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Thread: Countertop Mod

  1. #1
    Join Date
    Dec 2006
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    Charlotte, NC
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    Countertop Mod

    What would you use to cut a countertop? I have a drop-in stove that is being replaced with a range/oven unit and the counter will need to be cut for the install. My biggest concern is the backsplash. I can use a jigsaw to get close to teh backsplash, but then what? Here is a real rough sketch of what I have.
    Attached Thumbnails Attached Thumbnails stove.jpg  

  2. #2
    Join Date
    Oct 2006
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    ozarks
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    ed, if it`s a freestanding unit like you show (not mitered into another piece of countertop) it might be easier to remove the whole top and cut from the backside?.....if that`s not an option a sawsall with a fine tooth metal blade, or if you can find one locally a reverse tooth, cut close to your line and sand to fit with a beltsander.....tod
    [SIZE="1"] associated with several importers and manufacturers.[/SIZE]

  3. #3
    Join Date
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    Thanks Todd,

    I haven't had a chance to look at the project yet, but I have had this question come up before and I have puzzled over how to do it. The recip is probably the best idea.

    By the way, where in the Ozarks are you? My folks live in Kimberling City.

    Ed

  4. #4
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    Nov 2006
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    Woodstock, GA
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    How a trim router using a template?

  5. #5
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    Quote Originally Posted by Ken Whitaker View Post
    How a trim router using a template?
    Not sure how I'd design a jig to take a router from the flat countertop to teh vertical backsplash. That would probably leave the best finish, but I can't figure out how to make the turn.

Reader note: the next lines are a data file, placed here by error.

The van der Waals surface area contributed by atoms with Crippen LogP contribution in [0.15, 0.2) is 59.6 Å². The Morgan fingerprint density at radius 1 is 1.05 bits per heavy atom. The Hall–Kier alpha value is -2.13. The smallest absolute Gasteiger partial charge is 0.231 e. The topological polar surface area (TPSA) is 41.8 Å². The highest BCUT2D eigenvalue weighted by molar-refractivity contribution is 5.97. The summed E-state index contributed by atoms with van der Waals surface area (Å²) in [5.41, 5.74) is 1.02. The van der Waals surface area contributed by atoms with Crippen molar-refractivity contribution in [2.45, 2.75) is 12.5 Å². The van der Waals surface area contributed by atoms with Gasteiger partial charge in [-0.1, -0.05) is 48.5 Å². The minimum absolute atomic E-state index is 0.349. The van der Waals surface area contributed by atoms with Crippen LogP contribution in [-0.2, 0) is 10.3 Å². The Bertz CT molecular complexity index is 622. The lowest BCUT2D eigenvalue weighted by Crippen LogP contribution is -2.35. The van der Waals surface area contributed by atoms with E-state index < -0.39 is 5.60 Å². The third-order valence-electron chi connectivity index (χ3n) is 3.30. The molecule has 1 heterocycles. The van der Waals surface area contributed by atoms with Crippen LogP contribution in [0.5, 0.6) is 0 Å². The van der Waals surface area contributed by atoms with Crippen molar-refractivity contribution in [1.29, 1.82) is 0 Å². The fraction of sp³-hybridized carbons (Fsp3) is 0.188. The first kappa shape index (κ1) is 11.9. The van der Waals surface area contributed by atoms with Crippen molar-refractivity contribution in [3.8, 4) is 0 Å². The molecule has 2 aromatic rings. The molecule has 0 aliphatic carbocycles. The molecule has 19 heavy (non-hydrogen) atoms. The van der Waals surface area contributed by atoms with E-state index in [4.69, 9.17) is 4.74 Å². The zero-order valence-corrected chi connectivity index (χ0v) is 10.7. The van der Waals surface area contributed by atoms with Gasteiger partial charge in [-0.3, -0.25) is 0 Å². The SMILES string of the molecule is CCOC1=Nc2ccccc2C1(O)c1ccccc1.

6. #6
    Steve Clardy Guest
    Jigsaw.

    TAPE your cut line. This helps with chipout.
    Dewalt also makes a reverse cut blade. It cuts down, not up.

    Backsplash. Hand saw or recep saw.

    If you can remove the whole thing, a skillsaw with wood guide clamped to it. Cut the backsplash first

  7. #7
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    Thanks Steve!

    I was sorry to read about the troubles you have been dealing with. Hope you're close to operational again.

  8. #8
    Hi Ed. First off, the range top manufacturer should have included the cut-out dimensions with the unit. Lacking those instructions, I would flip the top over and proceed to build a template that will fit around the underside of the unit. After having made the template, you have two choices. 1) double stick the template to the counter top and use a trim router to cut the hole. 2) Use the template to draw an outline of the hole. Then drill a hole at each corner and use your jig saw to cut the straight-line sides from hole to hole.

    When I install an Elway stainless sink last winter, I spent a lot of time making a template for the sink underside. One of my considerations, like you, was the spacing to the back splash. I cut the width of the back edge of the template such that when it was pushed up to the back splash, the cutout was positioned properly. I used option 2 above.

    The cutout doesn't need to be pretty, but it definitely needs to be the correct size.

  9. #9
    Steve Clardy Guest
    Quote Originally Posted by Ed Nelson View Post
    Thanks Steve!

    I was sorry to read about the troubles you have been dealing with. Hope you're close to operational again.

    Thanks.

    Trusses are up

  10. #10
    Join Date
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    Location
    Toronto, Ontario, CANADA
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    Except for one time, a jig saw has always gotten close enough to the backsplash. I have a plastic thingy that fits around the blade of my saw to prevent chipping and it works very well.

    That one time that I could not get close enough, I used hand saws -a drill then a keyhole saw to start the cut then a small crosscut saw for the bulk of the cut.
    Cheers, Frank

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